Another issue may arise if the buyout amount is greater than the partnership or any of the remaining partners can afford. In this situation, a provision should be added allowing either the buyout to be paid out over a period of time or for the partnership to finance the buyout with a loan from a third party. 

As with any transition, it takes a great deal of patience to make the changes smoothly. The key is to try to keep the relationship with the departing partner as amicable as possible. You also need to make sure that the departure doesn’t affect the business relationship with its:

  • customers,
  • clients,
  • and vendors.

The worst thing that can happen is to have the partnership dispute damage the business.

What happens if the departing party is unhappy with the terms of a buyout?

Many times, a partner will leave a partnership under duress. This person is unhappy either with the direction of the partnership or the specific relationship with one or more of the other partners. It is not uncommon for this to lead to litigation, even if there is a buyout provision contained in the partnership agreement. As you may be aware, business litigation can be a very expensive, time-consuming, and burdensome proposition.

The way to handle this is to add a binding arbitration clause to the partnership agreement. This can help reduce the cost and length of time involved in partnership litigation. Some of these provide for a single arbitrator chosen by both sides, while others allow for an arbitration panel where the partnership chooses one arbitrator, the departing partner the second, and the two arbitrators choose a third one who is often the most neutral of the three.

Another way to reduce the chances of litigation is to provide that the prevailing party has its legal costs and expenses paid for by the losing party. When this happens, both sides will have a vested interest in trying to reach an amicable solution since they could have to pick up the cost for the other side’s lawyers. It also reduces the chances of frivolous or vexatious litigation.

If you are in a partnership dispute, call Cole to help you make the transition smoothly.

Partnership disputes can often be some of the most difficult business matters to deal with. You have to continue to run the business while dealing with the departure of a former partner. If you are in this situation, The Cole Firm can assist you in navigating these treacherous waters and coming out on the other side with an amicable resolution of your partnership dispute with your business intact.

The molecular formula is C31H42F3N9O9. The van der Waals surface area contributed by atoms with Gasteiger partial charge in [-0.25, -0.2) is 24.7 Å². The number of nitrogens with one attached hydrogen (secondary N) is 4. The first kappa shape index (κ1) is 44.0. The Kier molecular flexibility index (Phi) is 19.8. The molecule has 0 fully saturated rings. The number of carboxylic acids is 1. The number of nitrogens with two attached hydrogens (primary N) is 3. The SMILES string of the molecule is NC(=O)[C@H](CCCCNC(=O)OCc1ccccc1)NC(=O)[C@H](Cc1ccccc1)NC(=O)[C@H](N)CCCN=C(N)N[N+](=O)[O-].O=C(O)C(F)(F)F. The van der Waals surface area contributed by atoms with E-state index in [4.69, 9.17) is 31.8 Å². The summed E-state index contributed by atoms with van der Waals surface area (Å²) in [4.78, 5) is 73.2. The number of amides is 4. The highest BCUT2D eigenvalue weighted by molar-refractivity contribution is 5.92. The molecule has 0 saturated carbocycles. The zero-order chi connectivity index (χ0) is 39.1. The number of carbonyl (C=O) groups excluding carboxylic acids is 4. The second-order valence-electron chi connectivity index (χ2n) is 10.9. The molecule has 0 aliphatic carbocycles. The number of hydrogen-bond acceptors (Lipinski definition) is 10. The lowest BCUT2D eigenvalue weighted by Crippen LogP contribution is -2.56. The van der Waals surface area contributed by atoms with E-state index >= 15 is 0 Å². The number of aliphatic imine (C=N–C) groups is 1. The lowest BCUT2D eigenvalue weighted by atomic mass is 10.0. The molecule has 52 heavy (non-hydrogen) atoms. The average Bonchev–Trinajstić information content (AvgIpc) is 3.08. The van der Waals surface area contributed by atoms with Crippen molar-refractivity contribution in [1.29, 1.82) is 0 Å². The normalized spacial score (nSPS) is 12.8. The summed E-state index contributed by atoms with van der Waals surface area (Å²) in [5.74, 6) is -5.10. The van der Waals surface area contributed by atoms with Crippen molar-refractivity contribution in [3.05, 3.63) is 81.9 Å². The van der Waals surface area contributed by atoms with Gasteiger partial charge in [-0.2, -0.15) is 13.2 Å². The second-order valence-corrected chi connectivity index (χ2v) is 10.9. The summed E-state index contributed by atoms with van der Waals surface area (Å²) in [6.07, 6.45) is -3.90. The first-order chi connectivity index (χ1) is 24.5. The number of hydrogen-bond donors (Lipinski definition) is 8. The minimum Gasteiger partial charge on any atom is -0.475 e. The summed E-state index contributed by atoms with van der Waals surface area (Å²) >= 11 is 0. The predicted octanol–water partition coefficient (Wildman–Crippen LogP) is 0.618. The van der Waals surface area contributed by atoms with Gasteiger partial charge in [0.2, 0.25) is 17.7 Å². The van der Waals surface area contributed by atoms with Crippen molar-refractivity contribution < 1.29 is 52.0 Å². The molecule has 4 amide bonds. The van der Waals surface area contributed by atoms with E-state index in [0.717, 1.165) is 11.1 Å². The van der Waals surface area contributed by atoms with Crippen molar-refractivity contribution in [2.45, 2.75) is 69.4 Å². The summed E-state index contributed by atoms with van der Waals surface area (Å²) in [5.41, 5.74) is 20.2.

About the Author
Ryan G. Cole is a seasoned legal professional and the driving force behind Ryan G. Cole Law, PLLC, a boutique firm specializing in commercial litigation and construction law. Based in McKinney, Texas, his practice extends across the Dallas-Fort Worth area and northern Texas, where he offers experience in areas such as business and construction disputes, contract and agreement matters, intellectual property, transactions, arbitration, and litigation. With a wealth of experience in both prosecuting and defending commercial litigation cases, Ryan has successfully navigated numerous legal battles, including arbitration cases and proceedings in state and federal courts in Texas and Oklahoma. A keen listener, he prioritizes understanding his clients' concerns and works diligently to reduce risk and bolster businesses by proactively addressing legal issues. Ryan G. Cole is dedicated to crafting tailored strategies that align with each client's needs and objectives. He is committed to providing astute legal counsel and skillful representation, with a strong focus on cost-effectiveness and personalized attention, ensuring the best possible outcomes for his clients.